Written by Student Intern Sean Davis
Many of us cannot stand to run. Most of us can't even bear to run more than a mile. For Mary Kriege (MK), her life is all about running. Running on average about 60-70 miles a week, Kriege is a machine. With outstanding records so far in her collegiate years such as 21:16 in the 6k in 2012 NCAA West Region Championship, Kriege isn't stopping.
Santa Clara Broncos (SCB) caught a few moments to speak with Kriege about her passion for cross-country as well as her goals for her next two seasons as a Bronco.
SCB: Can you tell us a little about what being a Bronco student-athlete means to you? How do you balance your running, academic and social life?
MK: It's definitely a challenge to be able to fit in running, school and a social life. After two years at Santa Clara, I have been amazed at how well my teammates and students-athletes from other sports have been able excel at this. To me, being a Bronco student-athlete is about learning how to make the most out of all the opportunities we are given. Although it can be hard to set aside time for everything, loving every moment of it motivates me to manage my time well.
SCB: After running for two full years for Santa Clara, what would you say has been your greatest moment?
MK: I'd say my greatest moment so far was at the Bronco Invitational last year in 2012. I ran 17:29 for the 5k course that day, which was two seconds faster than my 5000m track time the season before. It was a breakthrough race for me, and being towards the end of the regular season, carried me on to a successful postseason. Our coaches train everyone with the goal to have their best races at the end of the season, and that race was a testament to our training system.
SCB: If you were not a runner, what sport or activity would you want to do?
MK: I always thought I'd be a good MMA fighter, but everyone else seems to disagree.
SCB: Most people dread going on a two-mile run and could not even comprehend what a 60-70 mile week feels like. What is it about running that drives you to put in the miles day in and day out?
MK: Personally, I love competing. Once I have a goal in my head, I'll do whatever it takes to accomplish it. For me, the desire to improve from season to season and reach my full potential as an athlete drives me to put in the work. On days when it's 90+ degrees out and I'm supposed to go out for my second run of the day, I just think about when it's race day and how I'll want to be confident that the training I did made me the best competitor could be.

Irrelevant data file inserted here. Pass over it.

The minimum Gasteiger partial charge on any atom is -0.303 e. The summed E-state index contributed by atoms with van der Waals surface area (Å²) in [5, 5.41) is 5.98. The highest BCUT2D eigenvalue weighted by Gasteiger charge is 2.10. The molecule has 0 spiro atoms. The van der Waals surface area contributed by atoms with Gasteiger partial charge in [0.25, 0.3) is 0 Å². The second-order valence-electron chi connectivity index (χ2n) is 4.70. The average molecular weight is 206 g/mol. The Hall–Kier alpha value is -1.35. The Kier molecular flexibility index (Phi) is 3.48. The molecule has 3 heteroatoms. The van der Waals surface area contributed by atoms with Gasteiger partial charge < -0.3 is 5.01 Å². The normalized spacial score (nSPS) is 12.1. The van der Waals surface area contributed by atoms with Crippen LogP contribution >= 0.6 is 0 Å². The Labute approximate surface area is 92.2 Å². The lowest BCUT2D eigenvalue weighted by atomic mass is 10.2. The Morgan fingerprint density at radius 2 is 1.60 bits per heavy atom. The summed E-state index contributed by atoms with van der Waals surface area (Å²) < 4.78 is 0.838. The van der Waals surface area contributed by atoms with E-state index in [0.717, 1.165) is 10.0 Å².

SCB: What is your favorite part about racing? Do you enjoy a tactical slow race with a hard finish, or a race that is all out from start to finish?
MK: My favorite part about racing is definitely the competition. It's fun for me every season to see how my team compares to our competition to look at what we can do to get better. When it's race day, the ideal situation for me is a race that doesn't go out too fast or too slow. That's the type of race when runners have the fastest races they can and when we see records get broken. When a race is slow until the finish, the winner is usually just the person with the best finishing speed and the winning time isn't anything spectacular. Whereas with an honest pace from the start, athletes run as fast as they are capable of and the best overall runner will finish first.
SCB: What kind of goals are you setting for yourself this season and how do you plan on accomplishing them?
MK: Last season my 6k personal best was 21:16. I'd like to be under 21 this season, which should put me in the top 10-15 in the WCC. As long as I stay healthy to make sure I can get in good workouts, the rest should fall into place. Santa Clara finished sixth in the WCC meet last year. I think this year's team has the talent to move up and be in the top four this November. We're returning five of our top seven, and have had a lot of girls improve this spring in track. We're deep enough this year to have a breakthrough season. All we need to do is stay focused on our goals and make sure we do all the little things to stay healthy.
SCB: Is there anything different in regards to training or preparation you are doing this summer to get ready for the 2013 cross season?
MK: This spring I had a stress fracture and couldn't run for about 10 weeks. I just started running again at the beginning of the summer, so the last couple of months I've slowly built up my mileage. Since I haven't been able to run as much as I could in past years, I've been making up for lower mileage with cross training a few days each week. I'd rather be out running 70 miles per week than in the pool or on the bike, but this summer has been all about making sure I'm injury-free and ready to go when it counts.